WEDNESDAY, Feb. 13, 2019 (HealthDay News) -- From 2003 to 2016, liver graft loss and mortality improved among recipients of liver grafts from older donors, according to a study published online Feb. 13 in JAMA Surgery.
Christine E. Haugen, M.D., from the Johns Hopkins University School of Medicine in Baltimore, and colleagues conducted a prospective cohort study involving 4,127 liver grafts from older donors and 3,350 liver-only recipients of older donor grafts and 78,990 liver grafts from younger donors (aged 18 to 69 years) and 64,907 liver-only recipients of younger donor grafts.
The researchers found that 747 liver grafts from older donors were discarded from 2003 to 2016. Liver grafts from older donors were more likely to be discarded versus those from younger donors in 2003 to 2006, 2007 to 2009, 2010 to 2013, and 2013 to 2016 (adjusted odds ratios, 1.97, 2.55, 2.04, and 2.37) after adjustment for donor characteristics other than age and accounting for Organ Procurement Organization-level variation. Over time, there was a decrease in the proportion of liver grafts from older donors among all adult liver transplants (6.0 to 3.2 percent). Outcomes improved in recipients of grafts from older donors over time, with reduced graft loss and mortality risk (adjusted hazard ratios, 0.60 and 0.59, respectively) in 2010 to 2016 versus 2003 to 2009.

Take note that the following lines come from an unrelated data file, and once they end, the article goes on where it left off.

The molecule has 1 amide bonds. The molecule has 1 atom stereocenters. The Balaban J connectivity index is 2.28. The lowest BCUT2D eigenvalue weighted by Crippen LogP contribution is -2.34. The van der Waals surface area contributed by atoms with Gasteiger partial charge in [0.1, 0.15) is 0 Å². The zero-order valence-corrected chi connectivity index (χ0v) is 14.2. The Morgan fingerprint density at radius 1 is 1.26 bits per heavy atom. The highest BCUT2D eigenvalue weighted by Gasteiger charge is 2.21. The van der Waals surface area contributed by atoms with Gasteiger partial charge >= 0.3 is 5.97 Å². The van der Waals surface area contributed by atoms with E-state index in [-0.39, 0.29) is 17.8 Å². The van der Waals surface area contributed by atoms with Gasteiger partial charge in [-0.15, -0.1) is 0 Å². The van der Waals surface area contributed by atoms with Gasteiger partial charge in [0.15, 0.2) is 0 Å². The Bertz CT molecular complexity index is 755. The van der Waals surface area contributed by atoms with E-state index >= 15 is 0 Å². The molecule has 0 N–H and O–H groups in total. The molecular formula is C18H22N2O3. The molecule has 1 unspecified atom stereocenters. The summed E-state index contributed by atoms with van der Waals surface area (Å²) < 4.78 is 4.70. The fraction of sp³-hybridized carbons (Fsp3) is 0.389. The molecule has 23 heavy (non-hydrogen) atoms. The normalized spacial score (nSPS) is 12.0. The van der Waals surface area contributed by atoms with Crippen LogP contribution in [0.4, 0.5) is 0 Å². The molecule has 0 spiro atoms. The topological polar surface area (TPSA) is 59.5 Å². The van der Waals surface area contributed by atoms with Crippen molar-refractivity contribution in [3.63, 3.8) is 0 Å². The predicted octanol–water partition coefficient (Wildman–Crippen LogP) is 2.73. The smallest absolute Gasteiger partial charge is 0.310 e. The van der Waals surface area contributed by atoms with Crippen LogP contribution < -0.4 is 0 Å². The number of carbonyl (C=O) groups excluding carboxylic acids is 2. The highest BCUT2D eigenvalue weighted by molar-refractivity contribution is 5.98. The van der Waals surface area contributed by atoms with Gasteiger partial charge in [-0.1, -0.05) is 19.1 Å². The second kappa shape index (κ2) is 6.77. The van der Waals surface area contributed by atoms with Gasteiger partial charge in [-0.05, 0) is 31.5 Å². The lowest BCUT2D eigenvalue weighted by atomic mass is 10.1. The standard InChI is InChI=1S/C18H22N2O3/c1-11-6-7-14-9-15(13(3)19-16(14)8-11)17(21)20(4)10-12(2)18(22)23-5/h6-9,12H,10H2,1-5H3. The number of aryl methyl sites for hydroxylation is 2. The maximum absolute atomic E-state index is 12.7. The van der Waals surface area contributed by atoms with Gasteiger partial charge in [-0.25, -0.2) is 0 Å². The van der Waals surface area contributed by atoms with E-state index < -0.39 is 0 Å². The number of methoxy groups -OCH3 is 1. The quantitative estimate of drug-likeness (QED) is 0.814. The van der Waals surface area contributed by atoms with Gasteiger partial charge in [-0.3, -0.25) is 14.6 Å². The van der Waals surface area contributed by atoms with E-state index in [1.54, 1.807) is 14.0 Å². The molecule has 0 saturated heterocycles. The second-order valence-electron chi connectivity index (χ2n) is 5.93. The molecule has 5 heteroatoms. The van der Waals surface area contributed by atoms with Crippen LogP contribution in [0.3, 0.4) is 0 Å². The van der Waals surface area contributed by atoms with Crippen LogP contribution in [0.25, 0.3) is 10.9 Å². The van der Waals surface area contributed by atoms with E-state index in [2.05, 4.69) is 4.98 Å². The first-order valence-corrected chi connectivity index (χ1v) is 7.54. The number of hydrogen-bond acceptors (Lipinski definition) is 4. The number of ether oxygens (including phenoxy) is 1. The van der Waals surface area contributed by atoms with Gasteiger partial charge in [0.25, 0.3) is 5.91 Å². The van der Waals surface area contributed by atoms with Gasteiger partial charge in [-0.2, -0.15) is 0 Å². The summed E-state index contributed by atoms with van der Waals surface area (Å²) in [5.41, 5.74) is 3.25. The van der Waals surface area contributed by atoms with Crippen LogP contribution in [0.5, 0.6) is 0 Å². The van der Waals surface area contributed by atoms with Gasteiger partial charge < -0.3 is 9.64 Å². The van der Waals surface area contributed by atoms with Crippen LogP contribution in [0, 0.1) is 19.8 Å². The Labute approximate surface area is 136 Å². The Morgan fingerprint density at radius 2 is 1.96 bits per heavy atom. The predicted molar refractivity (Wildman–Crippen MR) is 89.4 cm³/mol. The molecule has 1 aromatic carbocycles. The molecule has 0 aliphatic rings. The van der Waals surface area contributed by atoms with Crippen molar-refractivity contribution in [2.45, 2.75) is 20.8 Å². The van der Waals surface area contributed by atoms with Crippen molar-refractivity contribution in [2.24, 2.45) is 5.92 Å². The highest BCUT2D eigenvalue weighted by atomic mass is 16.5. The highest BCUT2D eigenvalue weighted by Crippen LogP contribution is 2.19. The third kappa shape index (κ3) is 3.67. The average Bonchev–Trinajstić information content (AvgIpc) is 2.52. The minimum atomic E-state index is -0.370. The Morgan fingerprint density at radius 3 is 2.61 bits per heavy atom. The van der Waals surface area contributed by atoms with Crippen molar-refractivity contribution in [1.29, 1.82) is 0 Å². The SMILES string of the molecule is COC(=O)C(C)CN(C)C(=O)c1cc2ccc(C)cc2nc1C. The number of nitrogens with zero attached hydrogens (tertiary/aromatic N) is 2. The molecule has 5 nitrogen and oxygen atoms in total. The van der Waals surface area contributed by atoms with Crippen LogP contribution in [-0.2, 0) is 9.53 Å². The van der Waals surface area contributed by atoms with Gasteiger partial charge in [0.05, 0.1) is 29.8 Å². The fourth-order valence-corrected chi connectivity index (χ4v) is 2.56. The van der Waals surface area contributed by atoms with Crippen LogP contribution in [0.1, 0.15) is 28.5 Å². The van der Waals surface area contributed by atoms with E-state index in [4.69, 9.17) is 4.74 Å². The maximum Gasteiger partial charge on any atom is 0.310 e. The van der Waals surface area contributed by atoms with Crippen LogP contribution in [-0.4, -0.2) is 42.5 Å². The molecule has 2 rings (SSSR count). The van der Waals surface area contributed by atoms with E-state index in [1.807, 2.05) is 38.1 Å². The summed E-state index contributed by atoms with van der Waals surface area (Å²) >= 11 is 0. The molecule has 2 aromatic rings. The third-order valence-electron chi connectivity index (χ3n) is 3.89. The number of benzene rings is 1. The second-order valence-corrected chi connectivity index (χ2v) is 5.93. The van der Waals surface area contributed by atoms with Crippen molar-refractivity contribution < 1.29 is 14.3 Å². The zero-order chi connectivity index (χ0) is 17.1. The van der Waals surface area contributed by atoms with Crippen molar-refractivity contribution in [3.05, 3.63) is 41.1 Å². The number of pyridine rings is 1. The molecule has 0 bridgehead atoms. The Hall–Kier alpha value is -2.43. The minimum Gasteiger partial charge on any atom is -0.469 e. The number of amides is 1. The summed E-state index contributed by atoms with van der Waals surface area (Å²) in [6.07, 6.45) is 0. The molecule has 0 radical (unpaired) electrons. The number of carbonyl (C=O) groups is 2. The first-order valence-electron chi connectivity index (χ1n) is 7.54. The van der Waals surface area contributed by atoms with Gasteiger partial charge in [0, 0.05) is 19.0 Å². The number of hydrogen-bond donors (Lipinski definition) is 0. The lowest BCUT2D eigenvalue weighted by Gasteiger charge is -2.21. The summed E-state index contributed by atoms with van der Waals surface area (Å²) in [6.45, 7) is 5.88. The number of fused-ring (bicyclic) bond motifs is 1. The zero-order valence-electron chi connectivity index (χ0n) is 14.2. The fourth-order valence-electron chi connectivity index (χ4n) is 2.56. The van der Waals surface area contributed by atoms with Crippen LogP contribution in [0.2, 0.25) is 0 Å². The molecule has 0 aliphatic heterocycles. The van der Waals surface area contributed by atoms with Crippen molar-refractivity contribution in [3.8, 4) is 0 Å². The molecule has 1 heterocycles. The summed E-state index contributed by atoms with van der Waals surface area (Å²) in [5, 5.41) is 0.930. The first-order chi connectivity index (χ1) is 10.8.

"As a transplant community, we need to embrace innovation in the allocation of older donor livers to enable better utilization," write the authors of an accompanying editorial.
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